Long-term prevalence of NIRF-labeled magnetic nanoparticles for the diagnostic and intraoperative imaging of inflammation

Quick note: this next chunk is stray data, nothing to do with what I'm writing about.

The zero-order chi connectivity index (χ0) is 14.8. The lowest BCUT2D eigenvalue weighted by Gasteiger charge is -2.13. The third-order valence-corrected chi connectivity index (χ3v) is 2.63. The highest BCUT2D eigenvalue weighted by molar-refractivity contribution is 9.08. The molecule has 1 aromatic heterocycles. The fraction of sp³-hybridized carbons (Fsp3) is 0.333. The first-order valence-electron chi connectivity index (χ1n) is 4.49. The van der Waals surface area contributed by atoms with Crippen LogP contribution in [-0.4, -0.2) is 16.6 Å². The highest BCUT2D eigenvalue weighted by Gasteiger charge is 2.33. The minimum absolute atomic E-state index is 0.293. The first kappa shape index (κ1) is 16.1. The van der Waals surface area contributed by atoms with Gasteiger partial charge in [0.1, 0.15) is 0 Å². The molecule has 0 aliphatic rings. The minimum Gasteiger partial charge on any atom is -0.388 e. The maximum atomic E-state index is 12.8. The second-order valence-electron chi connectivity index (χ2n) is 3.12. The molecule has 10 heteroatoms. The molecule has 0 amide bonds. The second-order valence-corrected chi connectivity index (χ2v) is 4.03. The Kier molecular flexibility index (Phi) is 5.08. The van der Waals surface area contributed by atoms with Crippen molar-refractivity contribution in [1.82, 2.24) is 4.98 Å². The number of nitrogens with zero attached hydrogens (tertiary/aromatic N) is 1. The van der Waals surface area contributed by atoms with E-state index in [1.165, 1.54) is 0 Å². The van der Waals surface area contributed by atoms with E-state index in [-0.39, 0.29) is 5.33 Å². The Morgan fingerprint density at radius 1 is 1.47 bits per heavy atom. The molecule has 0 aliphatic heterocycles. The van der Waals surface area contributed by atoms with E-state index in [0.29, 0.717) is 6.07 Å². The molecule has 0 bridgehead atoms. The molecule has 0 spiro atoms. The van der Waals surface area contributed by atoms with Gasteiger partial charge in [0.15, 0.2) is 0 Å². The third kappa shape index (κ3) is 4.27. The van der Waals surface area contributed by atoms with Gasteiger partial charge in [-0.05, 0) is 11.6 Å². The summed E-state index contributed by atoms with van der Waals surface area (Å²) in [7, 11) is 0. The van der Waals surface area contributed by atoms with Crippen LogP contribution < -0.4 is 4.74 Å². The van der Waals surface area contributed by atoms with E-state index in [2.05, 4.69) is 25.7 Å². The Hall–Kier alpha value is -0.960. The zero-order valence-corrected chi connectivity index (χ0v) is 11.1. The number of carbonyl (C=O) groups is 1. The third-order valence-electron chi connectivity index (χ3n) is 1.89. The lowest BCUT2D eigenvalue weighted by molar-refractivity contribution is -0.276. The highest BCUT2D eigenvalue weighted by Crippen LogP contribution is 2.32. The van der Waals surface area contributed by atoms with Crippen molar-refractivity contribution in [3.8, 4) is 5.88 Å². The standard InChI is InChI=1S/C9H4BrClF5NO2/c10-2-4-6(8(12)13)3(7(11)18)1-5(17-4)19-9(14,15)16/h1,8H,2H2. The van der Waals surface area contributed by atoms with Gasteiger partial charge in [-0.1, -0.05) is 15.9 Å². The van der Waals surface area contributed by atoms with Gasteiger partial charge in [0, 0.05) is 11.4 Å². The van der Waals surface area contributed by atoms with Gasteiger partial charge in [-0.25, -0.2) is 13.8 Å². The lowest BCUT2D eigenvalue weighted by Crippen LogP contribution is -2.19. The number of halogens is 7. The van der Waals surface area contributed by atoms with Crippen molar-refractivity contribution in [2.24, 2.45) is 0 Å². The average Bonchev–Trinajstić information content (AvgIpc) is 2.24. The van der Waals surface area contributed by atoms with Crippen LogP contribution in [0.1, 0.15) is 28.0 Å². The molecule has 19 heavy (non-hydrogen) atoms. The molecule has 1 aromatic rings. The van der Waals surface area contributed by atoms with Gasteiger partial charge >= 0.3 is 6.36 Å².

Inflammation is a very common disease worldwide. In severe cases, surgery is often the method of choice. Today, there is a general need for the implementation of image-based guidance methodologies for reliable target resection. We investigated new near infrared fluorescence (NIRF)-nanoparticles (NPs) as a simple but effective bimodal magnetic resonance imaging (MRI) and optical contrast agent for diagnosis and intraoperative imaging of inflammation. Physicochemical analysis revealed that these NPs were highly fluorescent with similar characteristics like unlabeled NPs (hydrodynamic diameter about 130 nm and zeta potential about −10 mV). NP-uptake and NIR-dye labeling was biocompatible to macrophages (no impact on cellular ATP and reactive oxygen species production). These cells could successfully be tracked with MRI and NIRF-optical imaging. I.v. injection of fluorescent NPs into mice led to highly specific T2-weighted signal of edema due to uptake by phagocytic cells and subsequent migration to the site of inflammation. NIRF signals of the edema region were well detectable for up to 4 weeks, underlining the potential of the NPs for systematic planning and flexible time scheduling in intraoperative applications. NPs were degraded over a time period of 12 weeks, which was not altered due to inflammation. Redistribution of iron might be primarily due to inflammation and not to the presence of NPs per se in a concentration suitable for imaging. Our findings highlight the potential of the NPs to be used as a suitable tool for pre- and intraoperative imaging of inflammation.